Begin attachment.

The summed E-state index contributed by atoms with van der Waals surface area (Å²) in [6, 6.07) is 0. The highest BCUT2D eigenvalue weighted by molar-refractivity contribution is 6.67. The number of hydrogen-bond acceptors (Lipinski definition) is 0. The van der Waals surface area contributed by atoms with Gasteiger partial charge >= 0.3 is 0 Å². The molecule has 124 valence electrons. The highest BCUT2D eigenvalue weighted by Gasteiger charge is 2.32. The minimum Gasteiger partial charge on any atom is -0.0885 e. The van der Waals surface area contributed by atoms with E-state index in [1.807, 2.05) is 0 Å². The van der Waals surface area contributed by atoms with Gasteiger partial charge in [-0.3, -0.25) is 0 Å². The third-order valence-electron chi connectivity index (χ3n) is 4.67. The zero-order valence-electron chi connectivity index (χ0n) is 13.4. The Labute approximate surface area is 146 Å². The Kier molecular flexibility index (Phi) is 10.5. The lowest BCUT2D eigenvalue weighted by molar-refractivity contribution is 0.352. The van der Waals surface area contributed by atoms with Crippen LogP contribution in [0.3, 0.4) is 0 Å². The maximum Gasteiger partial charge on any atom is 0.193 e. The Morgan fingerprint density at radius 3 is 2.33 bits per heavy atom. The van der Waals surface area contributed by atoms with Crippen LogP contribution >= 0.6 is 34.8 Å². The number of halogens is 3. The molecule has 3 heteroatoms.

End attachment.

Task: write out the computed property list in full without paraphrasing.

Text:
The summed E-state index contributed by atoms with van der Waals surface area (Å²) in [6, 6.07) is 0. The highest BCUT2D eigenvalue weighted by molar-refractivity contribution is 6.67. The number of hydrogen-bond acceptors (Lipinski definition) is 0. The van der Waals surface area contributed by atoms with Gasteiger partial charge >= 0.3 is 0 Å². The molecule has 124 valence electrons. The highest BCUT2D eigenvalue weighted by Gasteiger charge is 2.32. The minimum Gasteiger partial charge on any atom is -0.0885 e. The van der Waals surface area contributed by atoms with E-state index in [1.807, 2.05) is 0 Å². The van der Waals surface area contributed by atoms with Gasteiger partial charge in [-0.3, -0.25) is 0 Å². The third-order valence-electron chi connectivity index (χ3n) is 4.67. The zero-order valence-electron chi connectivity index (χ0n) is 13.4. The Labute approximate surface area is 146 Å². The Kier molecular flexibility index (Phi) is 10.5. The lowest BCUT2D eigenvalue weighted by molar-refractivity contribution is 0.352. The van der Waals surface area contributed by atoms with Crippen LogP contribution in [0.3, 0.4) is 0 Å². The maximum Gasteiger partial charge on any atom is 0.193 e. The Morgan fingerprint density at radius 3 is 2.33 bits per heavy atom. The van der Waals surface area contributed by atoms with Crippen LogP contribution >= 0.6 is 34.8 Å². The number of halogens is 3. The molecule has 3 heteroatoms.